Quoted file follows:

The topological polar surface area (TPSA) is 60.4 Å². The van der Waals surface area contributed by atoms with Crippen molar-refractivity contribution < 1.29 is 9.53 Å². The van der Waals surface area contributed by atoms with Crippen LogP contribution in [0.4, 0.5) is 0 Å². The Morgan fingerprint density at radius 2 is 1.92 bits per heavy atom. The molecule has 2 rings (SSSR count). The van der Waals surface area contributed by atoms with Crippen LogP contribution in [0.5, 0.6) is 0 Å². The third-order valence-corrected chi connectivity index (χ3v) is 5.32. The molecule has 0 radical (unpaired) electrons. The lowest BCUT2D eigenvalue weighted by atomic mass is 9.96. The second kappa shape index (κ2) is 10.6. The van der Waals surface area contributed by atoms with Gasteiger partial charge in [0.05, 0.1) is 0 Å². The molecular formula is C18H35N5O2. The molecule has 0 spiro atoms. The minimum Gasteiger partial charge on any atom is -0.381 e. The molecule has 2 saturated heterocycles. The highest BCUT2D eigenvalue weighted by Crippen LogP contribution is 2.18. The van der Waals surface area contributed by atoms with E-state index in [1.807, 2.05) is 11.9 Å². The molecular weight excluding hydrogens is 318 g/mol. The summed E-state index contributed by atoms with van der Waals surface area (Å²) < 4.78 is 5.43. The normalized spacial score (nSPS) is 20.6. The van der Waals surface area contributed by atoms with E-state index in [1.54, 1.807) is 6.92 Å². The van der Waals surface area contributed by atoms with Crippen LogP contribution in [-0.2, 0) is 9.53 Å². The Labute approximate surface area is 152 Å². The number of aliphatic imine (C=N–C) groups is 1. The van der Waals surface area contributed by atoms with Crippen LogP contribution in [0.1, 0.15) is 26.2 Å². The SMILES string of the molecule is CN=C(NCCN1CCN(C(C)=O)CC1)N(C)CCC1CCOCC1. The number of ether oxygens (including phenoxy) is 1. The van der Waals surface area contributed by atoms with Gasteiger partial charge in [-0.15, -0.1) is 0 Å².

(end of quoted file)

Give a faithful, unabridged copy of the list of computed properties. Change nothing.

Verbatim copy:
The topological polar surface area (TPSA) is 60.4 Å². The van der Waals surface area contributed by atoms with Crippen molar-refractivity contribution < 1.29 is 9.53 Å². The van der Waals surface area contributed by atoms with Crippen LogP contribution in [0.4, 0.5) is 0 Å². The Morgan fingerprint density at radius 2 is 1.92 bits per heavy atom. The molecule has 2 rings (SSSR count). The van der Waals surface area contributed by atoms with Crippen LogP contribution in [0.5, 0.6) is 0 Å². The third-order valence-corrected chi connectivity index (χ3v) is 5.32. The molecule has 0 radical (unpaired) electrons. The lowest BCUT2D eigenvalue weighted by atomic mass is 9.96. The second kappa shape index (κ2) is 10.6. The van der Waals surface area contributed by atoms with Gasteiger partial charge in [0.05, 0.1) is 0 Å². The molecular formula is C18H35N5O2. The molecule has 0 spiro atoms. The minimum Gasteiger partial charge on any atom is -0.381 e. The molecule has 2 saturated heterocycles. The highest BCUT2D eigenvalue weighted by Crippen LogP contribution is 2.18. The van der Waals surface area contributed by atoms with E-state index in [1.807, 2.05) is 11.9 Å². The molecular weight excluding hydrogens is 318 g/mol. The summed E-state index contributed by atoms with van der Waals surface area (Å²) < 4.78 is 5.43. The normalized spacial score (nSPS) is 20.6. The van der Waals surface area contributed by atoms with E-state index in [1.54, 1.807) is 6.92 Å². The van der Waals surface area contributed by atoms with Crippen LogP contribution in [-0.2, 0) is 9.53 Å². The Labute approximate surface area is 152 Å². The number of aliphatic imine (C=N–C) groups is 1. The van der Waals surface area contributed by atoms with Crippen LogP contribution in [0.1, 0.15) is 26.2 Å². The SMILES string of the molecule is CN=C(NCCN1CCN(C(C)=O)CC1)N(C)CCC1CCOCC1. The number of ether oxygens (including phenoxy) is 1. The van der Waals surface area contributed by atoms with Gasteiger partial charge in [-0.15, -0.1) is 0 Å².